[Read: The Case Against the Weekend Warrior.]
How to Get With the HIIT Program
If you’re already in the exercise habit, you don’t need to work with a trainer to do a HIIT workout. You can do it on your own while jogging, running, cycling or using a cardio machine such as the elliptical trainer or stair climber. “It’s really just a matter of increasing the intensity of the movement ‘til you get to that zone where you feel really challenged while you’re doing it,” says exercise physiologist Cedric Bryant, chief science officer at the American Council on Exercise. If you’re not familiar with HIIT workouts, the key to doing them safely is to start slowly and build up gradually.
Bryant recommends starting with six to 10 repetitions of a 20-second high-intensity bout, followed by a one-minute recovery (doing the same activity at a more moderate intensity); once that becomes easy, reduce the recovery interval to 40 seconds, then gradually work up to a 1-to-1 ratio of high intensity to recovery bouts (20 seconds each). As you feel stronger, you can increase the high-intensity interval to 40 seconds, followed by a one-minute recovery, then work up to 40 seconds for each.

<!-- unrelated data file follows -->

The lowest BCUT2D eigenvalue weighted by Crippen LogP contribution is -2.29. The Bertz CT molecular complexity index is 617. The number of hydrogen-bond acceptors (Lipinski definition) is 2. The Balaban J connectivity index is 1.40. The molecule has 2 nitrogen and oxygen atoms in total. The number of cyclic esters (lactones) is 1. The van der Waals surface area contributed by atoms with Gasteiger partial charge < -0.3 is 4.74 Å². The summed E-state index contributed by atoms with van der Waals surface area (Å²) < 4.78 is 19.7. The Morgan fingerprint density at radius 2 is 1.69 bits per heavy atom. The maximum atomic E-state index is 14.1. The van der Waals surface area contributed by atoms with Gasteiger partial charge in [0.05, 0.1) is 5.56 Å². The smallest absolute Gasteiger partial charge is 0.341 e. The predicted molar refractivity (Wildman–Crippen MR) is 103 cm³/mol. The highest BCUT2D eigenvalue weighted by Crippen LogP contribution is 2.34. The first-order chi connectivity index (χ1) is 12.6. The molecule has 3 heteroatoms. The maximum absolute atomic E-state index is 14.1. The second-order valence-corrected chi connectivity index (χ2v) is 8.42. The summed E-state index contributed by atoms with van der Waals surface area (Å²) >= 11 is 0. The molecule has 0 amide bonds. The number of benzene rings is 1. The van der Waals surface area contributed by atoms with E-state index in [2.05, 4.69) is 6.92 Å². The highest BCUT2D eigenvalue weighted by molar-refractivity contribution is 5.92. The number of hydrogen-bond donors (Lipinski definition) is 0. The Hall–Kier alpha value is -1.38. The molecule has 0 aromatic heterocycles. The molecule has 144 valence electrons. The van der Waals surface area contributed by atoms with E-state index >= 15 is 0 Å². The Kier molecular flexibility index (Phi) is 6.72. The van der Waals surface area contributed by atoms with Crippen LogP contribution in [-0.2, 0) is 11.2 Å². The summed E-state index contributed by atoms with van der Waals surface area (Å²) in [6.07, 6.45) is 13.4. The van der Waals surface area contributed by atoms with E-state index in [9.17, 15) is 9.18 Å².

“While it’s a slower rate of progression [than many HIIT programs use], you’ll ensure you’ll stay in a pretty safe range in terms of what you can tolerate from a cardiovascular and a musculoskeletal standpoint, while still progressing,” Bryant says. “Ramp it up by listening to your body: As your body starts to positively adapt, you’ll be able to maintain that high intensity for longer periods of time, recover more quickly and feel ready for that next rep.”
Don’t want to go it alone? Many gyms offer their own versions of HIIT training in group-class settings. Among the perks: The classes are fun, condensed (but sweaty) and sometimes easier to bang out because of the pumping music and camaraderie. The best part? They’re often over in 30 minutes.